NCUA Employees Win Right To Form Union; Agency Appeals

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The Federal Labor Relations Authority, which rules over labor issues for federal employees, approved a proposed collective bargaining unit for NCUA that would include the agency's 500 field examiners, setting the stage for a vote by NCUA employees to form their own union.

In a ruling issued the final week of last year, the FLRA rejected NCUA's position that field examiners amount to management employees because they help set policy, and as such should not be included in the proposed bargaining unit. Without the field examiners, which make up the bulk of NCUA's workforce, or the 135 supervisors and department heads, the proposed bargaining unit would be severely limited in scope and power.

Among the positions approved by the FLRA to participate in the union vote are: examiner, problem case officer, regional training specialist, attorney, realty specialist, and risk management analyst.

But NCUA indicated last week it plans to appeal the ruling, which was issued by the FLRA's regional office, to the full FLRA. This could set back a vote by several months. "NCUA believes that the issue of whether the examiners are management officials, as defined in the Federal Service Labor-Management Relations Statute and therefore should be excluded from the bargaining unit, is of such great importance than an appeal to the full Authority is certainly warranted," said NCUA Executive Director Len Skiles, in a statement.

Plan Could Backfire

Colleen Kelley, president of the National Treasury Employees Union, which is organizing NCUA employees, expressed disappointment at NCUA's stance, saying it could backfire by creating enmity among employees who may be wavering on a union vote. "If they're going to move forward with this appeal then they're going to send a clear message to the employees," said Kelley.

Kelley, whose union represents workers at the FDIC, Comptroller of the Currency, and the Securities and Exchange Commission among the 150,000 federal employees in its membership, said similar tactics helped push the fledgling union effort over the top at the SEC. "The SEC fought us for 18 months and it angered employees and built significant support for the union," she said.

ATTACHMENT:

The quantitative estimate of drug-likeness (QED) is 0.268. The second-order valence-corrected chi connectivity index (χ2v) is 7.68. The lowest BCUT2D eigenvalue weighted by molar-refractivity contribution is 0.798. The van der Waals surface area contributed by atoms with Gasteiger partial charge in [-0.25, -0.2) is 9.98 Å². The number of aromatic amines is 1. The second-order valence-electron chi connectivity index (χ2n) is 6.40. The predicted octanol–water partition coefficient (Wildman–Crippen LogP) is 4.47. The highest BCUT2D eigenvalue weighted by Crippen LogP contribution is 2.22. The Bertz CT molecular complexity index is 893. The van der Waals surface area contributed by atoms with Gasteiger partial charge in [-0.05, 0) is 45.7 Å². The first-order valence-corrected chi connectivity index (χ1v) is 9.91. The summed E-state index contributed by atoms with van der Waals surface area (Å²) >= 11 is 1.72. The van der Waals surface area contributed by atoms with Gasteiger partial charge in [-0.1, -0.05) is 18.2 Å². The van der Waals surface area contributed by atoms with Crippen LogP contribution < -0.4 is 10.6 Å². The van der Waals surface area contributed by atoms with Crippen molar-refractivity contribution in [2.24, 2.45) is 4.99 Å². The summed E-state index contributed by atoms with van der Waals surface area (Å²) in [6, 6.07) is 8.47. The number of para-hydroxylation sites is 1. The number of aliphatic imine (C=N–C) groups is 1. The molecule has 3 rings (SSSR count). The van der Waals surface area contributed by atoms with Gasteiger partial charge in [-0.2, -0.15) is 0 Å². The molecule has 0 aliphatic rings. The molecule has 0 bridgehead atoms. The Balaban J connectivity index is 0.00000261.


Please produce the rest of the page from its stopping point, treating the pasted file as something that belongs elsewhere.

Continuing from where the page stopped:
NCUA employees have been working with union organizers for more than a year to organize their own bargaining unit. Among the major issues of concern are workplace conditions, standards for telecommuting, which most examiners work under, and pay according to Kelley. "They want to be able to negotiate wages and benefits, just as we do in the FDIC and OCC," she said.

To most of the NCUA employees involved in the organizing, the effort to form their own union is based mostly on the desire to have input into the working conditions, according to one examiner who did not want to be identified. "There's such a great disparity across the nation on working conditions, and there's no grievance procedure," she said. "I think in general it's a good place to work, but if you're out in the field, there's not much respect."

The source told The Credit Union Journal there is very little effort by the agency to gather input from examiners. "We think we have a right to be represented (by a union) and should be represented," she said.

'Affirming' Decision

The FLRA decision, Kelley said, "affirms what the NTEU has been saying all along, that examiners are not supervisors or management officials. These people should have the right to determine on their own whether they want to join a union."

Kelley said in organizing employees at the FDIC and OCC, both of which have large examiner staffs, the issue of whether field examiners constitute management never came up.

Union organizers at NCUA have gathered signatures from more than 50% of the 800 employees believed eligible to join the union, far more than the 30% needed to hold an election. NCUA has a total of 935 employees.

The union had hoped to hold a vote by this spring or early this summer.

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